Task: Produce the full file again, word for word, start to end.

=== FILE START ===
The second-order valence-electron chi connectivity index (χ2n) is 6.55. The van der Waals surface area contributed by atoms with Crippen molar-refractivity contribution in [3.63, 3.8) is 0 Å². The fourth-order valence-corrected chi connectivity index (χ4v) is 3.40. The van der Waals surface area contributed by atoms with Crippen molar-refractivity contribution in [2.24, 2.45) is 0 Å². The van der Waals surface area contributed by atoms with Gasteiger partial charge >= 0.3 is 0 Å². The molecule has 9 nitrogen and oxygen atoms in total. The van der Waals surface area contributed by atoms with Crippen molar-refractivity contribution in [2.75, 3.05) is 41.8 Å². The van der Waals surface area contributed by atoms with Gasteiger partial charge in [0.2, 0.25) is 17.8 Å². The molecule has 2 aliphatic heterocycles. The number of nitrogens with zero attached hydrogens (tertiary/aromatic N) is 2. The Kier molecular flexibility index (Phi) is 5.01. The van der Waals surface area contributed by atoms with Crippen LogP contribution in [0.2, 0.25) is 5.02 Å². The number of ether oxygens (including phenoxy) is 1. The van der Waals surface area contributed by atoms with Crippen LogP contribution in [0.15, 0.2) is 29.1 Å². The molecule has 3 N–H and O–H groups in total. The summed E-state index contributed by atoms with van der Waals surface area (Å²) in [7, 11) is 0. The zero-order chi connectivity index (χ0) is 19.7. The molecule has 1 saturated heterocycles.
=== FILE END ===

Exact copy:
The second-order valence-electron chi connectivity index (χ2n) is 6.55. The van der Waals surface area contributed by atoms with Crippen molar-refractivity contribution in [3.63, 3.8) is 0 Å². The fourth-order valence-corrected chi connectivity index (χ4v) is 3.40. The van der Waals surface area contributed by atoms with Crippen molar-refractivity contribution in [2.24, 2.45) is 0 Å². The van der Waals surface area contributed by atoms with Gasteiger partial charge >= 0.3 is 0 Å². The molecule has 9 nitrogen and oxygen atoms in total. The van der Waals surface area contributed by atoms with Crippen molar-refractivity contribution in [2.75, 3.05) is 41.8 Å². The van der Waals surface area contributed by atoms with Gasteiger partial charge in [0.2, 0.25) is 17.8 Å². The molecule has 2 aliphatic heterocycles. The number of nitrogens with zero attached hydrogens (tertiary/aromatic N) is 2. The Kier molecular flexibility index (Phi) is 5.01. The van der Waals surface area contributed by atoms with Crippen LogP contribution in [0.2, 0.25) is 5.02 Å². The number of ether oxygens (including phenoxy) is 1. The van der Waals surface area contributed by atoms with Crippen LogP contribution in [0.15, 0.2) is 29.1 Å². The molecule has 3 N–H and O–H groups in total. The summed E-state index contributed by atoms with van der Waals surface area (Å²) in [7, 11) is 0. The zero-order chi connectivity index (χ0) is 19.7. The molecule has 1 saturated heterocycles.